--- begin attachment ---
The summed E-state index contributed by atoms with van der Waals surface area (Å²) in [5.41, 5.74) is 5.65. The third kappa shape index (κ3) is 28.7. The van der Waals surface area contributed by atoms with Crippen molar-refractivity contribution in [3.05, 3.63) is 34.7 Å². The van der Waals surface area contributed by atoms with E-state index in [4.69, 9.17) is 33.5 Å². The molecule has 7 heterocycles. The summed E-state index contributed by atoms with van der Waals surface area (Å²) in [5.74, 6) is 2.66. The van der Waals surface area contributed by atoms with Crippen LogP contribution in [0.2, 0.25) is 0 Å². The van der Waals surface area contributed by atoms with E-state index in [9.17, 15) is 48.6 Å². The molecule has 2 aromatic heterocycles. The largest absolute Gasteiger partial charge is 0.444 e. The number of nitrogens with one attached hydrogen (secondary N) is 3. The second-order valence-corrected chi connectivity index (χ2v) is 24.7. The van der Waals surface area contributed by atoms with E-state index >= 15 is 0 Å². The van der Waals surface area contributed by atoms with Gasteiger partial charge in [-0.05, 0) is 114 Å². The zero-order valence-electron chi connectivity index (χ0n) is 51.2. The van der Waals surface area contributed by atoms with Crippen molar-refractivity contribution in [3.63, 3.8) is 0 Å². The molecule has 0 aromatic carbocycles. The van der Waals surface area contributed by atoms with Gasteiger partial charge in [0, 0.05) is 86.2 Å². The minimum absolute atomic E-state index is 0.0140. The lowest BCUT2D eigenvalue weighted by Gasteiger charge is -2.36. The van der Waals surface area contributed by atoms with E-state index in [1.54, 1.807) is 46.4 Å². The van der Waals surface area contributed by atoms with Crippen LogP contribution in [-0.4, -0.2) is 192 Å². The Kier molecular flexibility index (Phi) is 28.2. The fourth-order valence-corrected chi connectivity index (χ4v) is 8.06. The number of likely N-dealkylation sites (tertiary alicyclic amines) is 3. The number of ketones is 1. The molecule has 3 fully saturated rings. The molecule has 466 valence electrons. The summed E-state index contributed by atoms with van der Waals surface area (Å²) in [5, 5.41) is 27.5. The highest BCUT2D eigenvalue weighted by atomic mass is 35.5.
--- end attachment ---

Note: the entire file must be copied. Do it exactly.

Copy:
The summed E-state index contributed by atoms with van der Waals surface area (Å²) in [5.41, 5.74) is 5.65. The third kappa shape index (κ3) is 28.7. The van der Waals surface area contributed by atoms with Crippen molar-refractivity contribution in [3.05, 3.63) is 34.7 Å². The van der Waals surface area contributed by atoms with E-state index in [4.69, 9.17) is 33.5 Å². The molecule has 7 heterocycles. The summed E-state index contributed by atoms with van der Waals surface area (Å²) in [5.74, 6) is 2.66. The van der Waals surface area contributed by atoms with Crippen LogP contribution in [0.2, 0.25) is 0 Å². The van der Waals surface area contributed by atoms with E-state index in [9.17, 15) is 48.6 Å². The molecule has 2 aromatic heterocycles. The largest absolute Gasteiger partial charge is 0.444 e. The number of nitrogens with one attached hydrogen (secondary N) is 3. The second-order valence-corrected chi connectivity index (χ2v) is 24.7. The van der Waals surface area contributed by atoms with E-state index >= 15 is 0 Å². The van der Waals surface area contributed by atoms with Gasteiger partial charge in [-0.05, 0) is 114 Å². The zero-order valence-electron chi connectivity index (χ0n) is 51.2. The van der Waals surface area contributed by atoms with Crippen molar-refractivity contribution in [3.63, 3.8) is 0 Å². The molecule has 0 aromatic carbocycles. The van der Waals surface area contributed by atoms with Gasteiger partial charge in [0, 0.05) is 86.2 Å². The minimum absolute atomic E-state index is 0.0140. The lowest BCUT2D eigenvalue weighted by Gasteiger charge is -2.36. The van der Waals surface area contributed by atoms with E-state index in [1.54, 1.807) is 46.4 Å². The van der Waals surface area contributed by atoms with Crippen LogP contribution in [-0.4, -0.2) is 192 Å². The Kier molecular flexibility index (Phi) is 28.2. The fourth-order valence-corrected chi connectivity index (χ4v) is 8.06. The number of likely N-dealkylation sites (tertiary alicyclic amines) is 3. The number of ketones is 1. The molecule has 3 fully saturated rings. The molecule has 466 valence electrons. The summed E-state index contributed by atoms with van der Waals surface area (Å²) in [5, 5.41) is 27.5. The highest BCUT2D eigenvalue weighted by atomic mass is 35.5.